By separate letters dated January 12, 2001, respondent"s superintendent notified petitioners that their sons would be placed on home teaching through February 2, 2001 and would lose laptop privileges for the remainder of the school year. Although the superintendent did not explicitly state in either letter that he had found the students guilty of the charges, he did advise that they had been suspended for their "involvement in a web site that offered laptop parts for sale that were owned by the Niagara Falls Board of Education and contained links to racist and offensive web sites and materials," which constituted "an unacceptable use of the laptop computer" issued by the district. Petitioners, both represented by the same counsel, appealed the superintendent"s determination to respondent. In the course of respondent"s review of the superintendent"s hearings, the hearing officer, who also serves as an Assistant School District Attorney, provided respondent with copies of, among other things, pages from the Niagara Underground web site. By letters dated February 23, 2001 and January 26, 2001 counsel for petitioners was informed that respondent had upheld the superintendent"s determination in the M.S. and R.D. hearings, respectively. These appeals ensued.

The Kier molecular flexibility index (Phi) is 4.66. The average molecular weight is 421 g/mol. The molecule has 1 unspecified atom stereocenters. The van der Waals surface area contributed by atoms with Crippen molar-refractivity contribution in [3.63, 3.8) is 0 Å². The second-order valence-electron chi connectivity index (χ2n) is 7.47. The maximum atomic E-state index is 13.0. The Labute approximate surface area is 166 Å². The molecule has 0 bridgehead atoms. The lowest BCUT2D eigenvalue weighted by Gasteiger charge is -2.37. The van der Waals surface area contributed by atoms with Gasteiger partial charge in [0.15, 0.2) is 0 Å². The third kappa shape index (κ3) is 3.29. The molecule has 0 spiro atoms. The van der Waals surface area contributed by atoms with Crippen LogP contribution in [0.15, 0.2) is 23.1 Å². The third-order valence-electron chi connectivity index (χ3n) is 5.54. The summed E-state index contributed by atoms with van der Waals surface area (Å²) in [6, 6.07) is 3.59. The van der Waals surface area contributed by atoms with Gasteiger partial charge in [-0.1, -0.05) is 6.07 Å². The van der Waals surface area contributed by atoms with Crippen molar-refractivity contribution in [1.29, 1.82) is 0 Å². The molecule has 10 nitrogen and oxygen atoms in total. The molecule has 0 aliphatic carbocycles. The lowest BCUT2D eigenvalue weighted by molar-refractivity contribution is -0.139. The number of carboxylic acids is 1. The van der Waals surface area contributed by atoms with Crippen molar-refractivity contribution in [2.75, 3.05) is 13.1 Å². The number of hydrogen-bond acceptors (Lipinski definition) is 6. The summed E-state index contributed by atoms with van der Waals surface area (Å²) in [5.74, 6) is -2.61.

Petitioners contend that the hearing officer"s determination was not supported by substantial evidence, that respondent improperly considered evidence that was not part of the record, and that both the hearing officer and respondent"s superintendent improperly participated in discussions with respondent while it considered petitioners" appeals. Petitioner M.D. also alleges that the district wrongfully withheld exculpatory statements from two other students that R.D. was not involved in the web site. For relief, petitioners request that the hearing officer"s determination be reversed and their sons" records be expunged.